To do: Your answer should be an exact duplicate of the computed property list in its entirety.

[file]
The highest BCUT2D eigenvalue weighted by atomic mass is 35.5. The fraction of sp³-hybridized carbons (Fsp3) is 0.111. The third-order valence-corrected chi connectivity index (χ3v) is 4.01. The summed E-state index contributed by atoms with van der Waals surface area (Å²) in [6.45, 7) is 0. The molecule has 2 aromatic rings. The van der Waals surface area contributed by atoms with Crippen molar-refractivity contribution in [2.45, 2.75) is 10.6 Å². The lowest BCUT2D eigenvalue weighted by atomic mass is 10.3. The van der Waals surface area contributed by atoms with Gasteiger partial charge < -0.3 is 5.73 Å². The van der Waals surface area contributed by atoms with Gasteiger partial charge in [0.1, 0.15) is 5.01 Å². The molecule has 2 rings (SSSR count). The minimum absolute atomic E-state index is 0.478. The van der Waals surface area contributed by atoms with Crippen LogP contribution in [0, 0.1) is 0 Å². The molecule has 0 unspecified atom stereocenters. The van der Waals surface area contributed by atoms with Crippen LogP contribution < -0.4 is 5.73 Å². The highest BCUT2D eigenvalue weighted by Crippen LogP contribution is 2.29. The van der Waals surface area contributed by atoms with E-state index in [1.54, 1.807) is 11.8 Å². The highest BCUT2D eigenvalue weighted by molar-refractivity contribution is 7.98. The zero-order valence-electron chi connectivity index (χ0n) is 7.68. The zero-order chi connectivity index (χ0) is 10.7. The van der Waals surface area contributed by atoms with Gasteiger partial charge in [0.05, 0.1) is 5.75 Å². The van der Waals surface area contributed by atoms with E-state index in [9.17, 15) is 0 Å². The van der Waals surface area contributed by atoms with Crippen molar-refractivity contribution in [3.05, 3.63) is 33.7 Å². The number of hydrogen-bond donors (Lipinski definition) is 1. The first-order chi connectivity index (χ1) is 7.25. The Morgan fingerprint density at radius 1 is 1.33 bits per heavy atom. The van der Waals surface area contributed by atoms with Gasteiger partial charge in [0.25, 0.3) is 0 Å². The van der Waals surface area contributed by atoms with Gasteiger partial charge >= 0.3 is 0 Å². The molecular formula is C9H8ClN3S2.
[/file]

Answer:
The highest BCUT2D eigenvalue weighted by atomic mass is 35.5. The fraction of sp³-hybridized carbons (Fsp3) is 0.111. The third-order valence-corrected chi connectivity index (χ3v) is 4.01. The summed E-state index contributed by atoms with van der Waals surface area (Å²) in [6.45, 7) is 0. The molecule has 2 aromatic rings. The van der Waals surface area contributed by atoms with Crippen molar-refractivity contribution in [2.45, 2.75) is 10.6 Å². The lowest BCUT2D eigenvalue weighted by atomic mass is 10.3. The van der Waals surface area contributed by atoms with Gasteiger partial charge < -0.3 is 5.73 Å². The van der Waals surface area contributed by atoms with Gasteiger partial charge in [0.1, 0.15) is 5.01 Å². The molecule has 2 rings (SSSR count). The minimum absolute atomic E-state index is 0.478. The van der Waals surface area contributed by atoms with Crippen LogP contribution in [0, 0.1) is 0 Å². The molecule has 0 unspecified atom stereocenters. The van der Waals surface area contributed by atoms with Crippen LogP contribution < -0.4 is 5.73 Å². The highest BCUT2D eigenvalue weighted by Crippen LogP contribution is 2.29. The van der Waals surface area contributed by atoms with E-state index in [1.54, 1.807) is 11.8 Å². The highest BCUT2D eigenvalue weighted by molar-refractivity contribution is 7.98. The zero-order valence-electron chi connectivity index (χ0n) is 7.68. The zero-order chi connectivity index (χ0) is 10.7. The van der Waals surface area contributed by atoms with Gasteiger partial charge in [0.05, 0.1) is 5.75 Å². The van der Waals surface area contributed by atoms with E-state index in [9.17, 15) is 0 Å². The van der Waals surface area contributed by atoms with Crippen molar-refractivity contribution in [3.05, 3.63) is 33.7 Å². The number of hydrogen-bond donors (Lipinski definition) is 1. The first-order chi connectivity index (χ1) is 7.25. The Morgan fingerprint density at radius 1 is 1.33 bits per heavy atom. The van der Waals surface area contributed by atoms with Gasteiger partial charge in [0.25, 0.3) is 0 Å². The van der Waals surface area contributed by atoms with Gasteiger partial charge >= 0.3 is 0 Å². The molecular formula is C9H8ClN3S2.